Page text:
Debuted for 1967 and derived from Ford’s wildly successful Mustang, the Mercury Cougar was based on a slightly longer-wheelbase chassis and exuded a sophisticated “personal luxury” persona. Performance was also part of the stylish Cougar’s charm, with the full range of Ford Motor Company V8 engines and drivetrains available. A handsome restyling came for 1969 with longer, wider body, plus a new convertible and the Boss Mustang-styled Eliminator, and the XR7 was always the image-leading Cougar with upscale trim and amenities. More than just a stylish cruiser, the Cougar earned its performance stripes in 1967, when Mercury nearly won the SCCA Trans-Am racing series over Ford Motor Company’s own Mustang, but internal politics stopped the Cougar’s charge on the track.
While they were a robust seller when new, relatively few well-heeled buyers bought the high-level Cougar in XR7 guise with the S-Code, 390ci high-performance engine. According to the seller, this very attractive example is accompanied by a Marti Report documenting it as 1 of just 188 produced. A Texas car, it has factory-original A/C and is advertised for sale with the original numbers matching engine, which was rebuilt during 2014 with receipts for the work included. Other recent work consists of the installation of a new Comfort-Weave vinyl interior, plus new seat foam, weather stripping, window felts, and carpeting. Unfortunately, the A/C system is not presently installed, but it does come with the car, and the seller has provided a link to a walkaround video with the Cougar running (and it sounds great!!). He is also willing to provide additional details as needed to any prospective buyers.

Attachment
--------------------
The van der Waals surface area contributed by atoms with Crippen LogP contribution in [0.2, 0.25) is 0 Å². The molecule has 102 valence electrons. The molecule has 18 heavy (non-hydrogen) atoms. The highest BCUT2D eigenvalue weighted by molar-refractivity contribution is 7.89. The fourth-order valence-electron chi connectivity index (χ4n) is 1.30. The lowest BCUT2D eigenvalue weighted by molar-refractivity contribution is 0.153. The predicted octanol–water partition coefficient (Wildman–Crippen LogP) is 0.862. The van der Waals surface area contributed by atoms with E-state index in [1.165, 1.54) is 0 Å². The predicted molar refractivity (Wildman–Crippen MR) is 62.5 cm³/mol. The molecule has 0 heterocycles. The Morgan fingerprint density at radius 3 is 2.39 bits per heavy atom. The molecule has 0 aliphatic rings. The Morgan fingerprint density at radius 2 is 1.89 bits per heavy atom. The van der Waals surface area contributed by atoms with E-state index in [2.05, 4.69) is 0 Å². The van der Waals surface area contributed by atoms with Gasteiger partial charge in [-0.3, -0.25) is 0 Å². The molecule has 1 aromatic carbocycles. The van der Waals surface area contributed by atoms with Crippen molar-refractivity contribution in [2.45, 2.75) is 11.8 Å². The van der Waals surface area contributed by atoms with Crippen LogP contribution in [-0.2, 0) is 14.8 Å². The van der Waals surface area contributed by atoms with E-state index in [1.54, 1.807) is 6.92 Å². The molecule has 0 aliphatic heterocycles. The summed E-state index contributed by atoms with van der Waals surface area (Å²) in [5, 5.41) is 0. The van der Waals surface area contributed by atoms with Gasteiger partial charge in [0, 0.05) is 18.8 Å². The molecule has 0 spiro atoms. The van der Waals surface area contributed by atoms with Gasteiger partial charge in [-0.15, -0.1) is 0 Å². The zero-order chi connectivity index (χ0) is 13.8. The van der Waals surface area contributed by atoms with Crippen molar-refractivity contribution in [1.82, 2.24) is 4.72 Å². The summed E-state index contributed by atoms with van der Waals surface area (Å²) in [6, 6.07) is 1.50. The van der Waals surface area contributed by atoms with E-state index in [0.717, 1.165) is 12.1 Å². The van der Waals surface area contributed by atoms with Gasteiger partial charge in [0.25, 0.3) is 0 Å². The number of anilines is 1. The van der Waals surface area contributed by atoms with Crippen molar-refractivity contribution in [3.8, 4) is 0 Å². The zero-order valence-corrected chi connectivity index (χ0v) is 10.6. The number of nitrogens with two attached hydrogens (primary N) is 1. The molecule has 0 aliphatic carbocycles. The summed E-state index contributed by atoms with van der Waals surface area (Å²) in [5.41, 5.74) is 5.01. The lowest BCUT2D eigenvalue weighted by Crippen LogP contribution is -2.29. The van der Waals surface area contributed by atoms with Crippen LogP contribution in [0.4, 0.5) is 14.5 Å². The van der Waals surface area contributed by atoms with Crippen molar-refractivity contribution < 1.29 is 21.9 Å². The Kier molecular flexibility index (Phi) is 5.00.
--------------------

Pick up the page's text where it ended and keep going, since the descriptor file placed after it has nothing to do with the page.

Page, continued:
Despite all their strong points, Cougars never seem to bring the same money as a similarly-equipped Mustang. While that’s a shame to car lovers like us, it also makes the Cougar a desirable alternative to its better-known Ford running mate. According to Hagery, an S-Code 1969 Cougar XR7 hardtop should be found between $17k for a #4 “Driver” and $46,400 for a full-on #1 “Concours” level example. The interior and exterior of this one look extremely attractive in the photos and the undercarriage and underbody appear sound with just surface rust visible. If it’s as nice and clean in person as in the photos and video, we think it’s a bargain.
Check out this classic Cougar commercial from 1969: